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As key members of the diagnostic health care team, radiographers use sophisticated imaging technology and examination practices to detect a range of injuries and illnesses.

Prepare for a professional career with a radiography degree from York College. As a radiographer, you’ll provide physicians and health care professionals with a view into a patient’s health, revealing everything from common bone fractures and lung infections to the presence of osteoporosis and various cancers. 

Through a combination of classroom, lab and clinical experiences, the radiography program provides practical, hands-on experience as we teach you to become efficient and qualified entry-level technologists. You’ll gain practical knowledge of radiography and radiation safety, as well as physics, anatomy and pathology. 

By pursing a bachelor of science degree in radiography, you’ll spend two years at York College followed by two years in a clinical program.  The expertise you’ll gain prepares you for employment upon graduation as a radiographer in hospitals, specialty clinics and private practices.

Learning to use machines for X-rays, MRIs and more is part of being a radiography major at York College
Diagnostic images needs are growing, making radiography majors in demand.

Clinical Experience

  • Clinical Requirements

    Clinical Requirements

    Admission to York College does not guarantee admission to the hospital clinical program.

    • Complete the core requirements of study at the College with a minimum of 2.0 in each required courses and a cumulative GPA of 3.0 is recommended in order to be competitive when applying for clinical. 
    • At the end of the fall semester of the sophomore year, you will apply for the clinical years. 
    • After completing two years of core requirements and two years of clinical experience in a hospital-based certificate program accredited by the JRCERT. 
    • Students must be awarded the program's certificate of completion before receiving their bachelor's degree. 
    • Graduates must receive their bachelor's degree before being eligible to sit for the national registry exam through the American Registry of Radiologic Technologists (ARRT).
  • Clinical & Internship Locations

    Clinical and Internship Locations

    As a radiography major, you'll gain practical experience through a two-year-long clinical rotation that includes settings such as the Emergency Department, Operating Room, and Outpatient Facilities.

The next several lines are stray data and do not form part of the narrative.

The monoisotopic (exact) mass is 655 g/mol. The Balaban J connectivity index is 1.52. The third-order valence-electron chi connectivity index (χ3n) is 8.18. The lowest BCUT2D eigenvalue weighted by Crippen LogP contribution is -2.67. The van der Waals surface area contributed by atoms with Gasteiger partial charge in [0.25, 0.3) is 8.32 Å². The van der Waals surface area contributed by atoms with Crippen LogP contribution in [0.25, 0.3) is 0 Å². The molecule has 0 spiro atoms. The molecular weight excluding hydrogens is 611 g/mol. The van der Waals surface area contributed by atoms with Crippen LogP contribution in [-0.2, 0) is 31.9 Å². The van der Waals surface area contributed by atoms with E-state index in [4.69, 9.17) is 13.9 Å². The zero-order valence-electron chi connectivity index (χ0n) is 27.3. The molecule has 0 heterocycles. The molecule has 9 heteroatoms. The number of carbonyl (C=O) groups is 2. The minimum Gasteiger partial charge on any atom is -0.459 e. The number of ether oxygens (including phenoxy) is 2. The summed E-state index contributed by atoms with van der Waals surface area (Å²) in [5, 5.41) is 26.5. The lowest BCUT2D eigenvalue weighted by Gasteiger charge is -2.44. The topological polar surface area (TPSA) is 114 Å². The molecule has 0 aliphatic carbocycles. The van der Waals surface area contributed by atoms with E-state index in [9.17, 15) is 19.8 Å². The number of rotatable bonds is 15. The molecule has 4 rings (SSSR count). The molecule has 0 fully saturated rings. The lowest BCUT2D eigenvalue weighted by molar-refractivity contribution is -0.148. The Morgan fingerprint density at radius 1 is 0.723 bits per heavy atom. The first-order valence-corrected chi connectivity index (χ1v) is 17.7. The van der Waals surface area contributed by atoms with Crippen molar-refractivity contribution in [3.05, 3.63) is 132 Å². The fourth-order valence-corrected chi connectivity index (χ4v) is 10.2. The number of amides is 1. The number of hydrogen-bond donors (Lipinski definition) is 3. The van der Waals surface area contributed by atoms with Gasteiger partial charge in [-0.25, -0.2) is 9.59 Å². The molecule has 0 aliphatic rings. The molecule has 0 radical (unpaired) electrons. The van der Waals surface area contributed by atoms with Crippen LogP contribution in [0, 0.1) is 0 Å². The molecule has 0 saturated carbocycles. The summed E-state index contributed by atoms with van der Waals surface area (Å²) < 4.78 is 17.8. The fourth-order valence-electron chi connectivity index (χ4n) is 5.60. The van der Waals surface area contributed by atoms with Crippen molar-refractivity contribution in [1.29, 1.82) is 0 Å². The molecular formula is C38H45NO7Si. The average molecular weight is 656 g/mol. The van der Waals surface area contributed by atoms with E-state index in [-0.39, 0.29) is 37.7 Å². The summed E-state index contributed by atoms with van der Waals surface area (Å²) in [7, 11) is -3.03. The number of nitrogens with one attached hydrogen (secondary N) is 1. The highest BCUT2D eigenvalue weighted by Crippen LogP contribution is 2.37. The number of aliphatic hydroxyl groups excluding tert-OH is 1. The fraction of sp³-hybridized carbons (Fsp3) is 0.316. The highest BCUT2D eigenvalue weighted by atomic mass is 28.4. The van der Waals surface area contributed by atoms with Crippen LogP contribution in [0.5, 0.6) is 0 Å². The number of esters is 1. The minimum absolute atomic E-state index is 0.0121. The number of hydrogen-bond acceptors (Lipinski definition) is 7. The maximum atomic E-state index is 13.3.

Possible clinical locations include: 

    Radiography Internships 

    Internships are available for students at WellSpan clinical rotations during their junior and senior years.

  • Frequently Asked Questions

    Frequently Asked Questions

    What does a Radiologic Technician do?

    • Ease patient, obtain pertinent history, describe procedures and answer patient's questions
    • Perform quality radiologic exams using radiographic equipment, computers, and other imaging tools
    • Monitor the patient's physical condition during the course of the procedure
    • Process data and enhance digital images using advanced computer technology
    • Provide images, data analysis, and patient information for diagnostic interpretation or therapeutic procedures
    • Evaluate images to determine the technical quality and calibration of instrumentation
    • Evaluate new protocols

    What is the median salary? The median salary for a radiographer is $50,000 - $60,000 per year.

    Is there a job demand in this field? With an aging population and increased diagnostic and evaluative technology, the job growth rate is expected to increase 12-14% through 2026. 

    What careers can I have in radiography?

    • Computed Tomography Technologist (CT specialization)*
    • Sonographer*
    • Magnetic Resonance Technologist (MRI specialization)*
    • Mammographer*
    • Medical Dosimetrists*
    • Nuclear Medicine Technologist*
    • Clinical Director/Coordinator
    • Quality Management Technologist*
    • Radiographer
    • Radiation Therapist*
    • Radiologist Assistant*
    • Radiologist*

    *Upon completion of further certification.

    Radiography Vs. Nuclear Medicine

    What is the difference between Radiography and Nuclear Medicine Technology?

    Radiography is the process of applying ionizing radiation to demonstrate portions of the human body (on an x-ray, fluoroscopic screen or other imaging systems) to assist physicians in the diagnosis of disease and injury. 

    Nuclear Medicine Technologists use radioactive materials in specialized studies (such as PET scans) of body organs to assist physicians in diagnosis and treatment of disease. 


  • Program Handbook

    Department of Health Professions Clinical Program Handbook

    Students enrolled in a clinical program are expected to follow the York College Department of Health Professions' established policies and practices. The Clinical Program Handbook serves as a guide to support students' awareness of these policies and provide advice about how to best adhere to them throughout your academic experience.

Quick facts

semester full-time program
clinical student faculty ratio
graduates per year
semesters of clinical experience
clinical facilities
Contact Us
Department of Health Professions
Elizabeth Shearer, M.S.
Department of Health Professions, Chair
Diehl, Room 207
Phone: 717.815.1740